General Motors, the humbled auto giant that has been part of American life for more than 100 years, will file for bankruptcy protection Monday in a deal that will give American taxpayers a 60-per-cent ownership stake and expand the U.S. government’s reach into big business.
Underscoring the government’s extraordinary role, President Barack Obama planned to announce his support for GM’s restructuring strategy at a midday appearance at the White House, much as he did in April when Chrysler sought court protection.
GM president and CEO Fritz Henderson planned to hold a news conference in New York immediately following Obama’s announcement.
In Canada, Prime Minister Stephen Harper will make a joint announcement in Toronto with Ontario Premier Dalton McGuinty and Federal Industry Minister Tony Clement.
Administration officials said late Sunday the U.S. federal government would pump $30 billion dollars into GM as it makes its way through bankruptcy court. That’s besides the $20 billion in taxpayers’ money that the Treasury already lent to the automaker.
The money would come from what remains of the $700 billion rescue fund for the financial sector.
A second person familiar with the details said the Canadian government would take a 12.5-per-cent stake in GM and a United Auto Workers trust for health care expenses would get 17.5 per cent. Bondholders would receive a 10-per-cent stake with the possibility of increasing their share to 25 per cent.
The officials, speaking on condition of anonymity in advance of Obama’s public remarks, said the administration expects the court process to last 60 to 90 days. If successful, GM will emerge as a leaner company with a smaller work force, fewer plants and a trimmed dealership force. The company will stick with its four core brands — Chevrolet, Cadillac, Buick and GMC and jettison the others.
The company plans to cut 21,000 employees, about 34 per cent of its work force, and reduce the number of dealers by 2,600. It wasn’t immediately clear how many, if any, of the workforce and dealership reductions would be made in Canada.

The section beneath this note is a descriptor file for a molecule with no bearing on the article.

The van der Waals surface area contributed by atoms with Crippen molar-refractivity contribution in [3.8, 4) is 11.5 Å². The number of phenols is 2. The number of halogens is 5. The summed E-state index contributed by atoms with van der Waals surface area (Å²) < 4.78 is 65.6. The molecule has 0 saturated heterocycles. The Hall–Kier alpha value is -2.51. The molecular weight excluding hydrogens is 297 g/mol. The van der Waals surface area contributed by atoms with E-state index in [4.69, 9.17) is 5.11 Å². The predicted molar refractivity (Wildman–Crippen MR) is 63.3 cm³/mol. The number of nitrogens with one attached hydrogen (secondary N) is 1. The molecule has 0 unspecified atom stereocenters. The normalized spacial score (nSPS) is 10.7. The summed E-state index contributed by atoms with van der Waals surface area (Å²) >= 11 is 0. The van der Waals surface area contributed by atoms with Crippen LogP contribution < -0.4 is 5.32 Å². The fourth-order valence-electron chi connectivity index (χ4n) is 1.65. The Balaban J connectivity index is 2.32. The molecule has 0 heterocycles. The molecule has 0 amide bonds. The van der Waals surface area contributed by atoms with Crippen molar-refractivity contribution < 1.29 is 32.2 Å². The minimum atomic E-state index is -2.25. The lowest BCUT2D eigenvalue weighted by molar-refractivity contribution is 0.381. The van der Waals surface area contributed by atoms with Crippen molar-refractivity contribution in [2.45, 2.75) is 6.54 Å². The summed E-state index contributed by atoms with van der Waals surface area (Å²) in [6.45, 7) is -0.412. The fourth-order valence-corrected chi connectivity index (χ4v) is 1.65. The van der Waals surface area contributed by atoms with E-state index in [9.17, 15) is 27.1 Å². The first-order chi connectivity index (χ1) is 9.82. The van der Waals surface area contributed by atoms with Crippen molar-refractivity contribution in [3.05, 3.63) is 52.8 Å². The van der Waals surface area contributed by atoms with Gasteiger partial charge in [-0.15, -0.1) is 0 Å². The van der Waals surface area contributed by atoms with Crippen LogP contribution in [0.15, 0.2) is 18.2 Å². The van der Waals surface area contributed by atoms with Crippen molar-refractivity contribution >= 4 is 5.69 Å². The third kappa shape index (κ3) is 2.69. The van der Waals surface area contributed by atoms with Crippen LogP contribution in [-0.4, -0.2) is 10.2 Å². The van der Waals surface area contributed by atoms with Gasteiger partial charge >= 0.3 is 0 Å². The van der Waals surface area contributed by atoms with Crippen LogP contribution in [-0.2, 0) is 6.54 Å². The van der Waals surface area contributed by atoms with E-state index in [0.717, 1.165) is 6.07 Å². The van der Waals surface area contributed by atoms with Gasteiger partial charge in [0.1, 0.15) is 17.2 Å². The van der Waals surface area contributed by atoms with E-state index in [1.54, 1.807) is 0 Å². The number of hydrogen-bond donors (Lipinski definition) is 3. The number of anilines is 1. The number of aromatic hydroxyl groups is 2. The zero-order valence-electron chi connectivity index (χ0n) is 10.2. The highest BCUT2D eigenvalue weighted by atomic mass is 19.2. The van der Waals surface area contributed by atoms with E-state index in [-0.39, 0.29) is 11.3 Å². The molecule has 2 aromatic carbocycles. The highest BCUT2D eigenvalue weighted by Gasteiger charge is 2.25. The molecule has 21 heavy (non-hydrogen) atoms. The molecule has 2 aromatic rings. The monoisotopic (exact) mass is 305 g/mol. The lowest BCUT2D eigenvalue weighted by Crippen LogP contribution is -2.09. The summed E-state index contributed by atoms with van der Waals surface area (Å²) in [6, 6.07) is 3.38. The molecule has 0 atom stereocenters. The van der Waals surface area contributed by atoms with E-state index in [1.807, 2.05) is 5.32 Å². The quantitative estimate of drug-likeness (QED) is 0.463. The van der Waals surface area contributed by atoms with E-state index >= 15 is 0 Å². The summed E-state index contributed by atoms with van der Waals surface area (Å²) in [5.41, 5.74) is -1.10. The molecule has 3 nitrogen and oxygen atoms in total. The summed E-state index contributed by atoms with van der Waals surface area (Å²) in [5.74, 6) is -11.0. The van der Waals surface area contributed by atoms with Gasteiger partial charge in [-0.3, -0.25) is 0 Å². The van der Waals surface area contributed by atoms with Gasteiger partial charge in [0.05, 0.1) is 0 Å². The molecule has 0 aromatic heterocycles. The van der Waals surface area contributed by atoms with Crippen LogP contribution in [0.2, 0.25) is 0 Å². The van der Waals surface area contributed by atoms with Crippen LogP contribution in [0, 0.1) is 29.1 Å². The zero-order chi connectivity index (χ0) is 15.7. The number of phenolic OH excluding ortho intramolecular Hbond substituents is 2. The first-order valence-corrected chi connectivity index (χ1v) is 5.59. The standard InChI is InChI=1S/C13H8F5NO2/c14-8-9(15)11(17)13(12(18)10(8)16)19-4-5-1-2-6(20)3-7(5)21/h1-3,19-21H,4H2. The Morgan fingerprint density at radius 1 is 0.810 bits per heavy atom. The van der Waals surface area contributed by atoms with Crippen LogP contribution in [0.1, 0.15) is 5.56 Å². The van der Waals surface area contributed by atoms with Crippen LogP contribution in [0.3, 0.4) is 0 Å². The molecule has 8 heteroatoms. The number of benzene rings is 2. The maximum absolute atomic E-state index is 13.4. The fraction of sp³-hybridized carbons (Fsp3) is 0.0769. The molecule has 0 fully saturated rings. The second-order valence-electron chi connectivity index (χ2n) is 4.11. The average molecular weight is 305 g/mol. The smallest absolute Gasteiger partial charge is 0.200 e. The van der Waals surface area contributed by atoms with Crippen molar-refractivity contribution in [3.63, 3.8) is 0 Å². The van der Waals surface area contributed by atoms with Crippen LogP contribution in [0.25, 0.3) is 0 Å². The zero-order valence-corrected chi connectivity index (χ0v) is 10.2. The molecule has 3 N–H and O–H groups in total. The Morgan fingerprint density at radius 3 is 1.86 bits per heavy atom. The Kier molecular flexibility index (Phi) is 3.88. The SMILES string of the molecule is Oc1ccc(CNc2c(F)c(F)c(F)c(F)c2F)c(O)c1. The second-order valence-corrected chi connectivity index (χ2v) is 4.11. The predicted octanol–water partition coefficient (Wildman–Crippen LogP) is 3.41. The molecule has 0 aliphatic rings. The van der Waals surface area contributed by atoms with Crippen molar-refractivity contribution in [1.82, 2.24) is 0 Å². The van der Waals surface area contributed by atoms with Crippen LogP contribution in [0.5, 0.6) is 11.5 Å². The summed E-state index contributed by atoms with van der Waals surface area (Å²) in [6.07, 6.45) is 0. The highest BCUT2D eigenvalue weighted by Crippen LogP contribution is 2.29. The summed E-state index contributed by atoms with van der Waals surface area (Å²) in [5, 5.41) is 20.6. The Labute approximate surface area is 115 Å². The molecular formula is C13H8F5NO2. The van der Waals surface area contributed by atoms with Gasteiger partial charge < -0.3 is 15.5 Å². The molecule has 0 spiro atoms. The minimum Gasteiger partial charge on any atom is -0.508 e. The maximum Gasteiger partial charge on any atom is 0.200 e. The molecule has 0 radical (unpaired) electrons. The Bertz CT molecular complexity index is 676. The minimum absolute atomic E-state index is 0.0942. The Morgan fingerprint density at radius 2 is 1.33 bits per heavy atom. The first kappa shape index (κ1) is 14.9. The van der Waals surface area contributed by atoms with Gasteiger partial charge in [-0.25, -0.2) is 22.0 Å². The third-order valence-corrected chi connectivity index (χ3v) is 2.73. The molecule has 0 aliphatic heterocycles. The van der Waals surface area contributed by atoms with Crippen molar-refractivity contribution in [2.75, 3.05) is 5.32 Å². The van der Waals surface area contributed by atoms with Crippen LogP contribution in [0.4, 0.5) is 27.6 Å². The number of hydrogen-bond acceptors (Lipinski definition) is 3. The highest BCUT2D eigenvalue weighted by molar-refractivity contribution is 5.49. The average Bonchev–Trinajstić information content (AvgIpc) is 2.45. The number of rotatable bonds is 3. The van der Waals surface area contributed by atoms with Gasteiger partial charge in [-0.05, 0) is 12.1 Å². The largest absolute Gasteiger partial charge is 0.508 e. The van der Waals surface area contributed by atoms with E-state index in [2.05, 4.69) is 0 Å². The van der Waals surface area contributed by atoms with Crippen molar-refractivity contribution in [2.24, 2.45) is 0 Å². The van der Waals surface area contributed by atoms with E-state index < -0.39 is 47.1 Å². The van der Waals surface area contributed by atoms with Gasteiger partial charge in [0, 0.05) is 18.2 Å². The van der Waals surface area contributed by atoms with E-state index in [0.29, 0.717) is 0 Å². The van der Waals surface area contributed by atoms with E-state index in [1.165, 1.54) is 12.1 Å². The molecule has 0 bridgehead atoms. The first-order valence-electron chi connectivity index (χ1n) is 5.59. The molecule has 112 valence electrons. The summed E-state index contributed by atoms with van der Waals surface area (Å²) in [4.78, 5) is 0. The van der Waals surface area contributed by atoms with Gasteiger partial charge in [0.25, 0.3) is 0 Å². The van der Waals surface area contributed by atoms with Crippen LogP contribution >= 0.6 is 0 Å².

“There is still plenty of pain to go around, but I’m confident this is far better than the alternative,” Democratic Senator Carl Levin of Michigan said Sunday after being briefed about the developments by the president. “It’s a new beginning, it’s a rebirth, it’s a new General Motors.”
The U.S. government’s ownership stake and huge financial injection represents yet another remarkable intervention into the American private sector. The Treasury has stepped in to help banks, it has taken majority ownership in insurance conglomerate American International Group and it has guided Chrysler through bankruptcy protection proceedings.
Despite its sizable ownership, administration officials said the government intends to stay out of day-to-day management decisions. It says it intends to shed its ownership stakes “as soon as practicable.”
“Our goal is to promote strong and viable companies that can quickly be profitable and contribute to economic growth and jobs without government involvement,” a fact sheet issued by the White House and the Treasury Department said.
Still, it was the Obama administration that instructed GM to trim itself to a point that it could break even by selling 10 million cars a year. It’s current break even point is 16 million cars.
GM plans to name turnaround executive Al Koch to serve as its chief restructuring officer to help the company through bankruptcy protection, said a person familiar with the matter. The person, who spoke on condition of anonymity, was not authorized to speak about the appointment publicly.